The Garden

Discussion in 'General Baptist Discussions' started by Palatka51, Nov 13, 2007.

  1. Palatka51

    Palatka51
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    Not wanting to veer off subject on his thread 'The Tree and Garden" I would like to pose this question.
    Was Adam forgiven for his sin before he was barred from the Garden?
    If your answer is before please explain why was he not allowed to stay in. Doesn't God forgive and forget?
     
    #1 Palatka51, Nov 13, 2007
    Last edited by a moderator: Nov 13, 2007
  2. npetreley

    npetreley
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    1. Why are you only interested in my response? Doesn't anyone else's opinion matter?

    2. Where does it say Adam was forgiven?
     
  3. Joshua Rhodes

    Joshua Rhodes
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    I don't think you're supposed to use a member's name in the topic of a post.
     
  4. Palatka51

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    But of course all are free to answer.
    It doesn't however it might be said that God provided the clothing for Adam's covering implying that he was.
     
  5. Palatka51

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    Thanks for the correction DHK. I must have had a "Senior Moment." ;) :eek:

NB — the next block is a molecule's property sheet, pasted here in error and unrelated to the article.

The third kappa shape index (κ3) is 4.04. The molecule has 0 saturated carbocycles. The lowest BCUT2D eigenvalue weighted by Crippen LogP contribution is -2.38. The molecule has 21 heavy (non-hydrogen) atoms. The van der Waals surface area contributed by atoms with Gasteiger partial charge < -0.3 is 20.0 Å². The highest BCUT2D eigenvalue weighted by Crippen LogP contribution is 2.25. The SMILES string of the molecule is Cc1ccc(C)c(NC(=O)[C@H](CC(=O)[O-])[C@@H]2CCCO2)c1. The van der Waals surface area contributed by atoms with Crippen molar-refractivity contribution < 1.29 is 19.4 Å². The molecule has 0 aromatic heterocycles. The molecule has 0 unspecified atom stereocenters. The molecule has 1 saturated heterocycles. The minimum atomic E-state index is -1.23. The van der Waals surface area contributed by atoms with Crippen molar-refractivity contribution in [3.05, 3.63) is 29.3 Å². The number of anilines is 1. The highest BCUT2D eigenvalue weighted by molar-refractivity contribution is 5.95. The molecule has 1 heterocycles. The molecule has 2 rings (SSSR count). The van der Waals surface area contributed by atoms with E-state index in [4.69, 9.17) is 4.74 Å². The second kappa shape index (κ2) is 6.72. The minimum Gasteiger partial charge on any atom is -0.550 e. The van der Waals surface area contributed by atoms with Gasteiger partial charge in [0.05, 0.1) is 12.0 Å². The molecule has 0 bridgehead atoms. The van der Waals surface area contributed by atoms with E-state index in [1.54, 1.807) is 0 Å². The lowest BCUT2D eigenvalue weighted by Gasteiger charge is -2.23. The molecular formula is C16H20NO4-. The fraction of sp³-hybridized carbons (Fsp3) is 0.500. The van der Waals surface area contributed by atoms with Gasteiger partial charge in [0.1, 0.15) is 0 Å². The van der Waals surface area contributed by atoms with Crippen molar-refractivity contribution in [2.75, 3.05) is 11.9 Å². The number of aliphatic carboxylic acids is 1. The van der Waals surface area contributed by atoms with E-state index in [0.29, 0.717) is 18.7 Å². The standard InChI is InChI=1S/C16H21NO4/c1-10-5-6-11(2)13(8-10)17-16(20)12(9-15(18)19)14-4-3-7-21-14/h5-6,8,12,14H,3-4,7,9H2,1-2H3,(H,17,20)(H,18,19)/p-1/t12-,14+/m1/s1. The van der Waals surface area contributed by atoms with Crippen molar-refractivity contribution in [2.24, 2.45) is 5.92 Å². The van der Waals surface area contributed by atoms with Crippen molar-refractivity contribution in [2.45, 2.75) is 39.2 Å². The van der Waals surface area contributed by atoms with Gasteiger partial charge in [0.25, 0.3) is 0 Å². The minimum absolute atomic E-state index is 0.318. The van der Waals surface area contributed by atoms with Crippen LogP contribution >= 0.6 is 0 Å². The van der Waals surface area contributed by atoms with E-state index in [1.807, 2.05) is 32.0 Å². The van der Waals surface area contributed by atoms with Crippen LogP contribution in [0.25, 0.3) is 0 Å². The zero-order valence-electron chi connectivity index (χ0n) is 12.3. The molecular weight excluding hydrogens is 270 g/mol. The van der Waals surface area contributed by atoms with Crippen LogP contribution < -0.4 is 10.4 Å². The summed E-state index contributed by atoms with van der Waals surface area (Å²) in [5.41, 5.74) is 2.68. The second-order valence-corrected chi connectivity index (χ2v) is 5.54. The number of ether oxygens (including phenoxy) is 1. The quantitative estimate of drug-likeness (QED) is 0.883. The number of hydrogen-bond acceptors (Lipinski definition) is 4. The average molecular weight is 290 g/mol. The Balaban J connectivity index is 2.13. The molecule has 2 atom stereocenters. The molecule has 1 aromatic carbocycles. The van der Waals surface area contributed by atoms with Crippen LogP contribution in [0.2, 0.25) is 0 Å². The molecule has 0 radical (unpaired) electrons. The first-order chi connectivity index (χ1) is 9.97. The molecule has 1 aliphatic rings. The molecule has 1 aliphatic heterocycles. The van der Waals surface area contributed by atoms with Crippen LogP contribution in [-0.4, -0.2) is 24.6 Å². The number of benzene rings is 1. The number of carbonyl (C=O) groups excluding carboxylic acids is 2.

6. npetreley

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    Providing clothing for Adam implies that God forgave his sin? I don't get the connection. I suspect I won't be able to answer your question because I can't even begin to see how you're drawing your conclusions.
     
  7. Amy.G

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    I have heard this before. The idea is that God sacrificed an animal and blood was shed for the man's nakedness to be covered. The man had made his own "clothing" (his own righteousness) out of leaves, which is useless in terms of forgiveness from God, so God provided the only covering that would suffice (His righteousness).

    Sacrifice + shedding of blood = atonement.
     
  8. npetreley